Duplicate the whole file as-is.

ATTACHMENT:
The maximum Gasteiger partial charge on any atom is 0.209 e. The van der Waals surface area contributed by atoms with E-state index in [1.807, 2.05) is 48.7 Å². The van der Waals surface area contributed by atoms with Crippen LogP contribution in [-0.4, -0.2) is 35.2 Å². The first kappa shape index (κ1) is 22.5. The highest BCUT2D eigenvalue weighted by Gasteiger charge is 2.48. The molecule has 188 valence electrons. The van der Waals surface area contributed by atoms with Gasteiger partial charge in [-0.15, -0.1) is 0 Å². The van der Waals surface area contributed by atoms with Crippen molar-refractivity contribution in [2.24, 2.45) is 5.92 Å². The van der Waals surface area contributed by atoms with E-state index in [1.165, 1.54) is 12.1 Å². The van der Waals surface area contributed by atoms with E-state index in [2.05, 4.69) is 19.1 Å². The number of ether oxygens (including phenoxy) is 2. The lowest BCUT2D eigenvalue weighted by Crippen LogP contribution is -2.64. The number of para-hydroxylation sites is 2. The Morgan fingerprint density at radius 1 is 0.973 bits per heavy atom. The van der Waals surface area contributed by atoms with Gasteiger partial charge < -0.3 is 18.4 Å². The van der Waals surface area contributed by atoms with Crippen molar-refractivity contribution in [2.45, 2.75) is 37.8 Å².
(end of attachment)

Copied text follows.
The maximum Gasteiger partial charge on any atom is 0.209 e. The van der Waals surface area contributed by atoms with E-state index in [1.807, 2.05) is 48.7 Å². The van der Waals surface area contributed by atoms with Crippen LogP contribution in [-0.4, -0.2) is 35.2 Å². The first kappa shape index (κ1) is 22.5. The highest BCUT2D eigenvalue weighted by Gasteiger charge is 2.48. The molecule has 188 valence electrons. The van der Waals surface area contributed by atoms with Gasteiger partial charge in [-0.15, -0.1) is 0 Å². The van der Waals surface area contributed by atoms with Crippen molar-refractivity contribution in [2.24, 2.45) is 5.92 Å². The van der Waals surface area contributed by atoms with E-state index in [1.165, 1.54) is 12.1 Å². The van der Waals surface area contributed by atoms with E-state index in [2.05, 4.69) is 19.1 Å². The number of ether oxygens (including phenoxy) is 2. The lowest BCUT2D eigenvalue weighted by Crippen LogP contribution is -2.64. The number of para-hydroxylation sites is 2. The Morgan fingerprint density at radius 1 is 0.973 bits per heavy atom. The van der Waals surface area contributed by atoms with Gasteiger partial charge < -0.3 is 18.4 Å². The van der Waals surface area contributed by atoms with Crippen molar-refractivity contribution in [2.45, 2.75) is 37.8 Å².